On demand television like the BBC iPlayer has changed the TV habits of many users. Instead of waiting to tune into the live broadcast views can download and watch programmes at a time of their choosing and on a range of devices. Another media revolution has been status update/social networking sites like twitter. Ever wanting to engage with the listeners twitter is becoming the new ‘phone-in’ or ‘SMS text your thoughts’ for broadcasters. Whilst in the general populous there is still uncertainty over the benefits of sites like twitter broadcasters are already exploring how this technology can be used. A case in point in the BBC/Open University The Virtual Revolution series which is exploring how 20 years of the web has shaped our lives. Its not surprising that a programme of this ilk is exploring how technology can be used to support the broadcast (including allowing viewers to mash-up and reuse clips from the series), it is also the first programme that I’ve seen broadcast a hashtag within its opening credits. The hashtag is a community driven invention which allows comments and content to be tracked across the web including in comments made as tweets.
I find watching the programme with this backchannel communication is entertaining and for me adds a new dimension. There are perhaps educational uses to be explored such as engaging students in real-time discussion, asking them to critically reflect and evaluate what is being presented in real-time.
But what if you are busy on a Saturday night? Whilst you can rewind the programme via iPlayer and use the twitter search to pull up the tweets, these have become decoupled. This might have been a problem Tony Hirst encountered when he tweeted:
Hmmm, mulling over how to replay a hashtagged feed in real time from, say, a two hour window (bbcrevolution)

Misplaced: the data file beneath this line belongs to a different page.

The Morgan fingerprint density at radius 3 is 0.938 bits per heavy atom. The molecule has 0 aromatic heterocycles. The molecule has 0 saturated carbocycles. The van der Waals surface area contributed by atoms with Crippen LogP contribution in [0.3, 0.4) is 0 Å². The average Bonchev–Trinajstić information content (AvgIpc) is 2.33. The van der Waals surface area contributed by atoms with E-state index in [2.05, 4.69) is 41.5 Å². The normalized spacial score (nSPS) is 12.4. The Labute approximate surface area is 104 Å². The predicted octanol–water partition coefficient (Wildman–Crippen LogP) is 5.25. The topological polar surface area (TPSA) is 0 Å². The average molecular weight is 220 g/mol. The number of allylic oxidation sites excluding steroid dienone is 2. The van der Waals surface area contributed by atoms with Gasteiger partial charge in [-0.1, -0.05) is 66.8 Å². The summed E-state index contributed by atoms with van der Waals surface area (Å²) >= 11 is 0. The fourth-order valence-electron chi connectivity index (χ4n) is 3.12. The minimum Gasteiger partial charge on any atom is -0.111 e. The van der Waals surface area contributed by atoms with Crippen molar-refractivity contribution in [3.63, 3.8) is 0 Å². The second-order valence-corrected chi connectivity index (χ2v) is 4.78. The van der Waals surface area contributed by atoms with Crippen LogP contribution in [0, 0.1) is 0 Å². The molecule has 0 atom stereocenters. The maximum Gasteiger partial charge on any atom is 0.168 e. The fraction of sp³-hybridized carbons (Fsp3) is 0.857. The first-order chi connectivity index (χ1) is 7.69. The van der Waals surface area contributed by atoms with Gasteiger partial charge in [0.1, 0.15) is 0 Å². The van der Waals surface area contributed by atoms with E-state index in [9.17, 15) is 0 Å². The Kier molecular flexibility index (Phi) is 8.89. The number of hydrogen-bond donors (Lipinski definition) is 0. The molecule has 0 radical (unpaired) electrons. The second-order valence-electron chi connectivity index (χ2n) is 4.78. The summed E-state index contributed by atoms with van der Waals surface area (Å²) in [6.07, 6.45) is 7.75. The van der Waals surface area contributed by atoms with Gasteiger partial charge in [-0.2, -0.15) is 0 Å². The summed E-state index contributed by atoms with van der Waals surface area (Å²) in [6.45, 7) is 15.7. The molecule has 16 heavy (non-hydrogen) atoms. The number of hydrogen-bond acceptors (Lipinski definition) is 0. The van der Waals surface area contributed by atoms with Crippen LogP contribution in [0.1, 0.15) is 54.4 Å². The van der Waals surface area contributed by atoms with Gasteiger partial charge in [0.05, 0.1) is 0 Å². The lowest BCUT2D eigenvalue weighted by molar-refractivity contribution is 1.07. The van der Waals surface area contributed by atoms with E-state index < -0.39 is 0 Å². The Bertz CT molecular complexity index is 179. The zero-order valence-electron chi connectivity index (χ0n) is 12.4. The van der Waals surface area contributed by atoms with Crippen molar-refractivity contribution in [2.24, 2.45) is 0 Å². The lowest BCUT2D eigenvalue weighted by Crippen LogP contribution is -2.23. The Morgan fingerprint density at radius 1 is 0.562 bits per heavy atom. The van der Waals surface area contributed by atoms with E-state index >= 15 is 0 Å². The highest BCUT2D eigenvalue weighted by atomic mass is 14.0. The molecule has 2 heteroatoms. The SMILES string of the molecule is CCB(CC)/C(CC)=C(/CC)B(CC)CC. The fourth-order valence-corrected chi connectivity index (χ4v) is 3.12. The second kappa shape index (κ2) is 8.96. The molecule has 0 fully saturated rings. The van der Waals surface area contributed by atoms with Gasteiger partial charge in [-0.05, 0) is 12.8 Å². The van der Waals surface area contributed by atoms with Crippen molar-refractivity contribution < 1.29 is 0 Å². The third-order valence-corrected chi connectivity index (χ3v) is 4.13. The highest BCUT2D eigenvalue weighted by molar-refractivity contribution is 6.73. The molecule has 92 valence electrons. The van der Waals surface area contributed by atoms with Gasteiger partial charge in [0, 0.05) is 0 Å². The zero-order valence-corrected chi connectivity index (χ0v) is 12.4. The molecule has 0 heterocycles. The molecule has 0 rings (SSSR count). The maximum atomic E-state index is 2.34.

— Tony Hirst (@psychemedia) February 14, 2010
Tony has been a valuable source for me in past, providing inspiration for my Twitter voting mash-up (TwEVS). Another of his ideas is a Twitter YouTube subtitle mashup, which extracts tweets to use as subtitles in YouTube videos of live events. Using exactly the concept I’ve come up with a way to allow a user to replay a downloaded iPlayer episode subtitling it with the tweets made during the original broadcast.
So first to see the results in action. The video below shows the iPlayer playing ‘The Virtual Revolution: The cost of free’ displaying the tweets made during the live broadcast as subtitles.
How it was done
When you download a programme to watch using iPlayer as well as the video several other assets including a subtitle file in W3C Timed Text Authoring Format. To see this episode in full with twitter subtitles download The Virtual Revolution: The cost of free here. Once downloaded by default the programme should be saved in [My Documents] > [My Videos] > [BBC iPlayer] > [repository] > [obscure-broadcast-folder-name-like-b00qx4t0] (not sure what this would be for non-PC). To view with tweets open this folder and replace ‘obscure-broadcast-folder-name-like-b00qx4t0_prepared.xml’ file with this one [righ-click save link as], keeping the folder name at the beginning of the file name. When you play the video and turn on subtitles the tweets should be displayed.
To create the XML file for any downloadable BBC broadcast I created a tool using the same concept as Tony’s subtitling YouTube example. Here is the Twitter Powered Subtitles for BBC iPlayer Tool I created.
Whilst the tool was designed for the iPlayer it generates a timed text xml file which might be suitable for other applications. Hopefully the tool is straight forward to use all you have to do if find a programme with an active twitter back-channel (you might be surprised at how many their already are once you start searching). If you have any questions/problems post them in the comments below.
Here is the code used for this tool (it also uses the SimplePie code library for handling the RSS). The code includes comments to describe what is going on. Feel free to edit, modify or build upon again use the comments below to share developments.
Limitations and future directions